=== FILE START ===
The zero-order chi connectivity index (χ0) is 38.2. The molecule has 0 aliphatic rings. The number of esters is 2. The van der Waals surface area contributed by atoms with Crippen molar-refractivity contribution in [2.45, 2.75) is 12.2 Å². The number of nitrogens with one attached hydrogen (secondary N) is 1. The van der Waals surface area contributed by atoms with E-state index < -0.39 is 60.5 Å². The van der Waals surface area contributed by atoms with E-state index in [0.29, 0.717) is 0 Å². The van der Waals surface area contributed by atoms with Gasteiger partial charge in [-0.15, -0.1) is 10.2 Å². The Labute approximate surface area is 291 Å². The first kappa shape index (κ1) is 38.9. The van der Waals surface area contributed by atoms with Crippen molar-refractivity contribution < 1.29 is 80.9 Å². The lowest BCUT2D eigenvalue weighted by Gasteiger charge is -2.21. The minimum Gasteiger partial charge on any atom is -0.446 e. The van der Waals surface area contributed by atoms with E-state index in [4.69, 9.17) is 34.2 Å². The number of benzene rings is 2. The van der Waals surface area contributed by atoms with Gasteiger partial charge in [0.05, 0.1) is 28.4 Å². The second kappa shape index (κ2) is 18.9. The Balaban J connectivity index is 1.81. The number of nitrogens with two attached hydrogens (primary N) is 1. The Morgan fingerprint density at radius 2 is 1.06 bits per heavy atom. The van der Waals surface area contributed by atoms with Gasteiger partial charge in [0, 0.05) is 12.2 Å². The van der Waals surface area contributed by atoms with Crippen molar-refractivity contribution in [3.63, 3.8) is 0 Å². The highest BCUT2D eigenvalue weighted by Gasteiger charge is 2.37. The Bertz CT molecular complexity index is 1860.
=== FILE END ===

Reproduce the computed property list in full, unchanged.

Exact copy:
The zero-order chi connectivity index (χ0) is 38.2. The molecule has 0 aliphatic rings. The number of esters is 2. The van der Waals surface area contributed by atoms with Crippen molar-refractivity contribution in [2.45, 2.75) is 12.2 Å². The number of nitrogens with one attached hydrogen (secondary N) is 1. The van der Waals surface area contributed by atoms with E-state index < -0.39 is 60.5 Å². The van der Waals surface area contributed by atoms with E-state index in [0.29, 0.717) is 0 Å². The van der Waals surface area contributed by atoms with Gasteiger partial charge in [-0.15, -0.1) is 10.2 Å². The Labute approximate surface area is 291 Å². The first kappa shape index (κ1) is 38.9. The van der Waals surface area contributed by atoms with Crippen molar-refractivity contribution < 1.29 is 80.9 Å². The lowest BCUT2D eigenvalue weighted by Gasteiger charge is -2.21. The minimum Gasteiger partial charge on any atom is -0.446 e. The van der Waals surface area contributed by atoms with E-state index in [4.69, 9.17) is 34.2 Å². The number of benzene rings is 2. The van der Waals surface area contributed by atoms with Gasteiger partial charge in [0.05, 0.1) is 28.4 Å². The second kappa shape index (κ2) is 18.9. The Balaban J connectivity index is 1.81. The number of nitrogens with two attached hydrogens (primary N) is 1. The Morgan fingerprint density at radius 2 is 1.06 bits per heavy atom. The van der Waals surface area contributed by atoms with Gasteiger partial charge in [0, 0.05) is 12.2 Å². The van der Waals surface area contributed by atoms with Crippen molar-refractivity contribution in [3.63, 3.8) is 0 Å². The highest BCUT2D eigenvalue weighted by Gasteiger charge is 2.37. The Bertz CT molecular complexity index is 1860.